Photo: Somebody Cares from Gerry Dincher Flickr photo stream

Jeremy Corbyn stood for election as the leader of the UK Labour party on the pledge of a new “kinder politics and a more caring society”. Taken at face value it seems difficult to see how anyone can argue, or be seen to argue, against this. But what are the implications of this new politics for health, both at system and population levels? And what is the likelihood that the rhetoric will be given the chance to make a difference?

The link between politics, inequality and health is well established and has been made by many different people posting on this site over the past 3 years. Only last week Danny Dorling highlighted the data showing rising health and income inequalities and falling health outcomes.   Before that Ted Schrecker and Carol Bambra highlighted the four neo-liberal epidemics of austerity, obesity, stress and inequality. They concluded that “A looming public health crisis can still be avoided, but it will require a different set of political choices, which recognise that public finance is a public health issue and the Conservative project of shrinking the state comes with a body count.” It is to this end that the election of Corbyn brings hope.

In his speeches Jeremy Corbyn talks about a new type of politics and outlines a new set of choices that the public can make. Choices that provide an alternative to the neo-liberal, small state ideology that has predominated over the past 4 decades. The pledges he has made tackle health inequalities at all levels, addressing the provision of health care, wider social determinants and political determinants. In relation to direct provision Corbyn has outlined the plan to remove all elements of privatization from the NHS, making it completely publicly run and publicly accountable.   He has also created a shadow minister for mental health and reiterated, amongst other things, the need to increase both the budget and the workforce attached to mental health care and to tackle the growing mental health problems experienced by children in the UK.

In addition to the above there are a raft of pledges that will directly tackle the social determinants of health, including both a maximum wage to cap the wages of those at the very top and the introduction of a minimum living wage which bears little resemblance to that offered in name only by Osborne in the last budget. The link between poor housing and poor health has again been highlighted recently and rent controls along with a social housing building programme are planned to address this.   Reversing the closure of domestic violence centres, the provision of universal childcare and 50/50 representation of women in parliament are all major steps towards reducing the inequalities faced by women, who will also benefit most from the ending of austerity by which they have been disproportionately affected.

These policy proposals are the first step to challenging the neo-liberal political system and reintroducing the social contract between the state and the people. This begins to address what Schrecker and Bambra refer to as the political determinants of health, the ideological, political and quasi bureaucratic wings of the system of financial capital which allows negative social determinants to fester. On the face of it then Corbyn’s policies are a good starting point for building/rebuilding a healthier, more equal society. Addressing the gap between the richest and the poorest is the first major step towards tackling inequality and the political/ideological causes of the social determinants of health.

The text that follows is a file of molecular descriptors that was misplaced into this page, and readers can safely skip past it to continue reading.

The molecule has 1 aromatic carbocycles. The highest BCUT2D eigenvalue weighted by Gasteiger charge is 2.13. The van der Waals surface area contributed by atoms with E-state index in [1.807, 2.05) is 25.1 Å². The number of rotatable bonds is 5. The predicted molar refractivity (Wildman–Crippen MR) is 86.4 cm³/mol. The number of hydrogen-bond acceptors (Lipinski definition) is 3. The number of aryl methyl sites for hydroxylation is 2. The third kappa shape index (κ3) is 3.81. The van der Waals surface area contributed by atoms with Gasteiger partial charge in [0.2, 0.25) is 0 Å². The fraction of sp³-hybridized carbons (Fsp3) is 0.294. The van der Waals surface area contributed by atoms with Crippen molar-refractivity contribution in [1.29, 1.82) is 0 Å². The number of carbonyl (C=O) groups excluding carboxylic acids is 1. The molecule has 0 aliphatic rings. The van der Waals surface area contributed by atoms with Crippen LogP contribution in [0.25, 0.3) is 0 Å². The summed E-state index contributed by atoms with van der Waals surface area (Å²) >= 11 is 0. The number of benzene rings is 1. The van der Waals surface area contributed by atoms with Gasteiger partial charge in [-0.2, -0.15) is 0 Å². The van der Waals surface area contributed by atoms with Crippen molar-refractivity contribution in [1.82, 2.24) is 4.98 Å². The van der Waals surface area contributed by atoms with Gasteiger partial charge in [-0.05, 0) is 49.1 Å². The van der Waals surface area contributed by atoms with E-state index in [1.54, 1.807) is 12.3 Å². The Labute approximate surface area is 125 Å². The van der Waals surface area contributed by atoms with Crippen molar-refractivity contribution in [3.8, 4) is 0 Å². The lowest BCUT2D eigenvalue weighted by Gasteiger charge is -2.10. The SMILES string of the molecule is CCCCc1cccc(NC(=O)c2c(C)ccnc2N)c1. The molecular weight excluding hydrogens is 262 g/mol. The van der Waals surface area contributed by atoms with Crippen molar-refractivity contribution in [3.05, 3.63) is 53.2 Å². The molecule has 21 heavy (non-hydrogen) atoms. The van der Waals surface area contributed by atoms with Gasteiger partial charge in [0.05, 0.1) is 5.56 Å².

These ideas have been around for a long time; they are not new. The challenge is not coming up with the ideas but getting them heard.

As Aditya Chakroborty argued in a recent article in the Guardian, there is no level playing field in politics. Zombie ideas, that have been shown to be false and should have died with the 2008 crash, remain in the public arena as if they are natural laws rather than ideology. These include: “the sanctity of the City; the rightness of austerity; the law of political gravity that says tax rates must only ever go down”. The media machine, the mouthpiece of the 0.01%, the core of rentiers, CEOs and Directors of large companies and financiers that Scambler terms the ‘governing oligarchy’, work to protect the lies they want us to believe. Financiers and City bankers are brought in as experts to advise us on what to do about the financial crisis, just as manufacturers of junk food are brought in to advise us on healthy eating. And the media report their advice as neutral expert opinion.

Social media offers an opportunity to start to level the playing field and engage and organize in less traditional ways, and is particularly effective in reaching younger people. But this remains a marginal platform up against the might, money and power of the traditional media and its paymasters. It is, therefore, not just the zombie ideas that Corbyn and his team are fighting against, but the means through which they are spread. To slay the zombies is to fatally wound those that protect them. In the meantime the fact that there is even mention of a quest for a kinder and more caring society offers a glimmer of hope.